Hereford Town Football Club

Hereford Town Football ClubThe Early YearsFamous C

A Football Report
Hereford Town Football Club

Hereford Town Football Club

The Early Years

Hereford is a town with a proud footballing heritage. Such was the popularity of the sport in the town during the early 1900s, that four leading amateur teams emerged: Hereford City F.C., Hereford Thistle F.C., St Martins and RAOC.

The two latter teams decided to merge in 1924, in order to create a more successful team and Hereford United was born. They quickly joined the Birmingham Combination, appointed Dr E.W. Maples as their Chairman and staked their claim to Edgar Street for their home matches.

The new team played their first match against Atherstone Town on August 20th, 1924. Despite showing real promise, they were defeated by Atherstone by 2 goals to 3. Shortly after this debut appearance, the team made their first FA Cup appearance but they lost this match 2-7, to Kidderminster Harriers.

The following four seasons brought mixed success for the side but they continued to play entertaining football, attracting crowds of over 2,000 people. Their entertaining style and ability to get results against tough teams earned them promotion to the Birmingham League in 1928. Their first season in this more competitive league saw an 11th place finish and they managed to maintain this good form into the 1930s.

In 1932, Hereford made their first appearance in the FA Cup First Round but they narrowly lost this match to Accrington Stanley.

The quality and competitiveness of the Birmingham League declined during the late 1930s, encouraging Hereford to apply for the Southern League.

The start of World War Two denied the team the opportunity to make any immediate impact in this league but they ended the 1945/1946 season as runners-up, behind Chelmsford City. Over the coming years, Hereford continued to improve and had several impressive FA Cup runs, including a Second Round appearance against Exeter City.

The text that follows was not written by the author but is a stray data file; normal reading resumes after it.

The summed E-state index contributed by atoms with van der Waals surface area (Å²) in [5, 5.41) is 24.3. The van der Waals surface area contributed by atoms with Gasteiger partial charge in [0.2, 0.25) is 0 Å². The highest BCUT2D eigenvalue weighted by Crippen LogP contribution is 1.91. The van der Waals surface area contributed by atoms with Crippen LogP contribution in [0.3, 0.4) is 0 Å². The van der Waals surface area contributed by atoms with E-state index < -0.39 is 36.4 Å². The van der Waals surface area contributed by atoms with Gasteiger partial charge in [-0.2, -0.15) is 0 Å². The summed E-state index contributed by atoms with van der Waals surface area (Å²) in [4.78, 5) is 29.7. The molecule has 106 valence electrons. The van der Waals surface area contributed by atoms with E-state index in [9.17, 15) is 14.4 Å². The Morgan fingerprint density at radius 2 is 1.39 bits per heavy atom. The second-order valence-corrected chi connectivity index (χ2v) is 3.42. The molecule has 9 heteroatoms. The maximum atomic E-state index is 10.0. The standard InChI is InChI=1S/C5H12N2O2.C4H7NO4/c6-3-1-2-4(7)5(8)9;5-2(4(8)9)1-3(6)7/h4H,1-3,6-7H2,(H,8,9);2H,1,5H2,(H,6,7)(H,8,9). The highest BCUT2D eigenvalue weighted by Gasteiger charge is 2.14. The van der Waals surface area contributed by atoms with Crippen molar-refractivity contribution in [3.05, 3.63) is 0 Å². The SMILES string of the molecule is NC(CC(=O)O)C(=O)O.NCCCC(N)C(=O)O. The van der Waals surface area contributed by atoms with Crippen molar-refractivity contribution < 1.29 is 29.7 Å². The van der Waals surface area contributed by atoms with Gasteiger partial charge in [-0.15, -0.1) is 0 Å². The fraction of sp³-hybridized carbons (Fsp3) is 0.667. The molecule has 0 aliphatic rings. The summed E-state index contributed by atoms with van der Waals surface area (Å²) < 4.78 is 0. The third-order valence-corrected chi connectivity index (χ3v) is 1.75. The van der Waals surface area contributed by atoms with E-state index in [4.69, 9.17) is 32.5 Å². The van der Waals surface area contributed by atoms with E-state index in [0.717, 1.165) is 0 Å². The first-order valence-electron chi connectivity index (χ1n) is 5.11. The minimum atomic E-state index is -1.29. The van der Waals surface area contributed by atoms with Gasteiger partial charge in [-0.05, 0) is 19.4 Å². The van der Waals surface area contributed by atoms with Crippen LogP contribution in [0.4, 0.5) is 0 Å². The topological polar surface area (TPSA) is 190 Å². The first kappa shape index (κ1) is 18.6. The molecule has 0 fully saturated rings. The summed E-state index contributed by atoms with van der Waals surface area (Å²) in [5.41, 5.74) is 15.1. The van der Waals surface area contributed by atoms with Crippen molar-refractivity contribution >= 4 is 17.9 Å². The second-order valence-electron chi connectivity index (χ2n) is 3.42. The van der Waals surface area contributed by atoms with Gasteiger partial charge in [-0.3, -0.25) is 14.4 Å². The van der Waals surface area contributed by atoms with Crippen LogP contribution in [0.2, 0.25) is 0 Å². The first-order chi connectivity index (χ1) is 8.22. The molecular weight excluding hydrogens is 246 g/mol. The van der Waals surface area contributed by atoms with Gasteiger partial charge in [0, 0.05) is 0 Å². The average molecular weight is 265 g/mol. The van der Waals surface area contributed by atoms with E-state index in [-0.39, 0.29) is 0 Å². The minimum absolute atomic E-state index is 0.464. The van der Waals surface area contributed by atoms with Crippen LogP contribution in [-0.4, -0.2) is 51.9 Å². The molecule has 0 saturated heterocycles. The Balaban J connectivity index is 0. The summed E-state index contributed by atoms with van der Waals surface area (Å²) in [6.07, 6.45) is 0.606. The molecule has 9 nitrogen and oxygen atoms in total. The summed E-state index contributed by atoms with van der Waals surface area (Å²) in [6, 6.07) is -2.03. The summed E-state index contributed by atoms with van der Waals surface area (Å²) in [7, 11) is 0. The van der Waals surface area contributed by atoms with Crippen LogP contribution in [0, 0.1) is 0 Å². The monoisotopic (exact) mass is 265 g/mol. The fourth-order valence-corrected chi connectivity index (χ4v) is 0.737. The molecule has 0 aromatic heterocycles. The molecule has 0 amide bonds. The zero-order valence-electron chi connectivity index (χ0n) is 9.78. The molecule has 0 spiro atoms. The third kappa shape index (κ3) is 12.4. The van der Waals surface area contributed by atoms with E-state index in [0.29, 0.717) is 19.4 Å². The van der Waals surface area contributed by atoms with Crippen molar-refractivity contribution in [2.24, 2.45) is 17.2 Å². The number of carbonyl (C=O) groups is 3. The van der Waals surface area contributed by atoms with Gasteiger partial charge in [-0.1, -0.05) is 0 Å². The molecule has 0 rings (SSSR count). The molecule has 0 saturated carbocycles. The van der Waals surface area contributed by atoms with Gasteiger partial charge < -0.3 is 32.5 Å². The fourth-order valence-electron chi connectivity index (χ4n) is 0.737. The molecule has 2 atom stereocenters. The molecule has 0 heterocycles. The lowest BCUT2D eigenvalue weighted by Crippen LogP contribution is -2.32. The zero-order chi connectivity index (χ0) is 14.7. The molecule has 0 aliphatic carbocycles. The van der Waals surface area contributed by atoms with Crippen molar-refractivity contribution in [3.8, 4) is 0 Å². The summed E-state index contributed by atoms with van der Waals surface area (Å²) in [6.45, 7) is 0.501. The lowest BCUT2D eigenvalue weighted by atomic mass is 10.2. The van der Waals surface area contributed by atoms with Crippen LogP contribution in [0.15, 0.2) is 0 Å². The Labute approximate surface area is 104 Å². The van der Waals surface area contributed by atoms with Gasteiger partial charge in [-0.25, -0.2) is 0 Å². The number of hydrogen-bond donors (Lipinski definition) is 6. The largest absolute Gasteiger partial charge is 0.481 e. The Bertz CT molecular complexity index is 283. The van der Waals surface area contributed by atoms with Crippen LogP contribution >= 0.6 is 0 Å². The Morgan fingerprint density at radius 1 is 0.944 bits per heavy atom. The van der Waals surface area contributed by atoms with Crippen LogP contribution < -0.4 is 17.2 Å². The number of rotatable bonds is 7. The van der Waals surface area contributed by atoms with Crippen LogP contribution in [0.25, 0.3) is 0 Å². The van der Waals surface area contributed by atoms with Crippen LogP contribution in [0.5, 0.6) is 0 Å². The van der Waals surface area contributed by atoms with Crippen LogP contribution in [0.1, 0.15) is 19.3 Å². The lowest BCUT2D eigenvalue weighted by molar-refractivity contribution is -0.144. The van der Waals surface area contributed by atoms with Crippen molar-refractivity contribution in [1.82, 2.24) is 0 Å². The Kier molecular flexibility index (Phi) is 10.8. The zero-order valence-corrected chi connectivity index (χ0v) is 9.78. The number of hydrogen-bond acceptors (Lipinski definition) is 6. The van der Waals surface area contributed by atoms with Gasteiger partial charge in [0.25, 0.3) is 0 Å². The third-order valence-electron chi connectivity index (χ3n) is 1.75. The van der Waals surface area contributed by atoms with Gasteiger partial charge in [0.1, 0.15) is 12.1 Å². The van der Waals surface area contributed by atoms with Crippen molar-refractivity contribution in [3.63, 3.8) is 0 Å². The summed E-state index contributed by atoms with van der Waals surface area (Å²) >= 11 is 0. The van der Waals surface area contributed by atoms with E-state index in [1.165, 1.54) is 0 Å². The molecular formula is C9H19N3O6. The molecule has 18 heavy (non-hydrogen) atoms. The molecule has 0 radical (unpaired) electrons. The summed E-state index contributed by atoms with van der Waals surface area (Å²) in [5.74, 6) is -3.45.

Famous Cup runs

The early 1950s were exciting times for Hereford United. They won the Southern League Cup during the 1951/1952 season, following victories over Guildford City and the following season saw floodlit football arrive at Edgar Street.

The 1953/1954 season saw another exciting cup run, as the team beat Exeter City, before meeting Lancashire Combination leaders, Wigan Athletic. Wigan proved far too strong for the Hereford team but it provided a good experience for the players.

Joe Wade was appointed as player-manager in 1956 and led his team to an eighth place finish in the league that season. Furthermore, Hereford won the Southern League Cup once again and were also victorious in the Herefordshire Senior Cup. This success was a tantalising taste of what the following season would bring.

Following a promising FA Cup run during 1957/1958, Hereford were drawn against Queens Park Rangers in the Second Round. Hereford surpassed all expectations by beating QPR by 6 goals to 1. This set a long-standing record for the greatest winning margin between a non-league club and a league club in the competition.

Sheffield Wednesday proved too strong for Hereford in the Third Round but the players had proved themselves to the manager and the fans. The team managed an even more impressive display in the Welsh Cup, beating Cardiff City, giants of the Second Division, by 2 goals to 0.

The 1958/1959 season saw a third Southern League Cup win and saw Hereford go unbeaten at home in the league, a feat which was repeated during the 1960/1961 season.

Entrance to the Football League